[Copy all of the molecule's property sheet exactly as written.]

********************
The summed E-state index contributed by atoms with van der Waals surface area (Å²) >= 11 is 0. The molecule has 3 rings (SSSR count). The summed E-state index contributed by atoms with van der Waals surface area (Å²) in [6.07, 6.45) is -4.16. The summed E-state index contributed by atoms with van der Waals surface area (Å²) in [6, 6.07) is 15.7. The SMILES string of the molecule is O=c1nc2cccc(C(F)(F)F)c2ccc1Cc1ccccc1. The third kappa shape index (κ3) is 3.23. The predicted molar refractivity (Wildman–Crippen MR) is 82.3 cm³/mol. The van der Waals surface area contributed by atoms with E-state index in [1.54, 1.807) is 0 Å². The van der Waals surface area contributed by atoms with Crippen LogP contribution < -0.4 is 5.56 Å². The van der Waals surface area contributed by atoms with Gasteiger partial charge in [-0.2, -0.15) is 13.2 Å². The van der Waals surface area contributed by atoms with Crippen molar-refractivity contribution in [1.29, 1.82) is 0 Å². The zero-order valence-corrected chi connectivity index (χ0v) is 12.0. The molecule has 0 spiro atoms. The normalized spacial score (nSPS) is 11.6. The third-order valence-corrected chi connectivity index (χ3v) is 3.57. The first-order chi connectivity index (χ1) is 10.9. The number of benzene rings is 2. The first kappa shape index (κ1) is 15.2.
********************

The summed E-state index contributed by atoms with van der Waals surface area (Å²) >= 11 is 0. The molecule has 3 rings (SSSR count). The summed E-state index contributed by atoms with van der Waals surface area (Å²) in [6.07, 6.45) is -4.16. The summed E-state index contributed by atoms with van der Waals surface area (Å²) in [6, 6.07) is 15.7. The SMILES string of the molecule is O=c1nc2cccc(C(F)(F)F)c2ccc1Cc1ccccc1. The third kappa shape index (κ3) is 3.23. The predicted molar refractivity (Wildman–Crippen MR) is 82.3 cm³/mol. The van der Waals surface area contributed by atoms with E-state index in [1.54, 1.807) is 0 Å². The van der Waals surface area contributed by atoms with Crippen LogP contribution < -0.4 is 5.56 Å². The van der Waals surface area contributed by atoms with Gasteiger partial charge in [-0.2, -0.15) is 13.2 Å². The van der Waals surface area contributed by atoms with Crippen molar-refractivity contribution in [1.29, 1.82) is 0 Å². The zero-order valence-corrected chi connectivity index (χ0v) is 12.0. The molecule has 0 spiro atoms. The normalized spacial score (nSPS) is 11.6. The third-order valence-corrected chi connectivity index (χ3v) is 3.57. The first-order chi connectivity index (χ1) is 10.9. The number of benzene rings is 2. The first kappa shape index (κ1) is 15.2.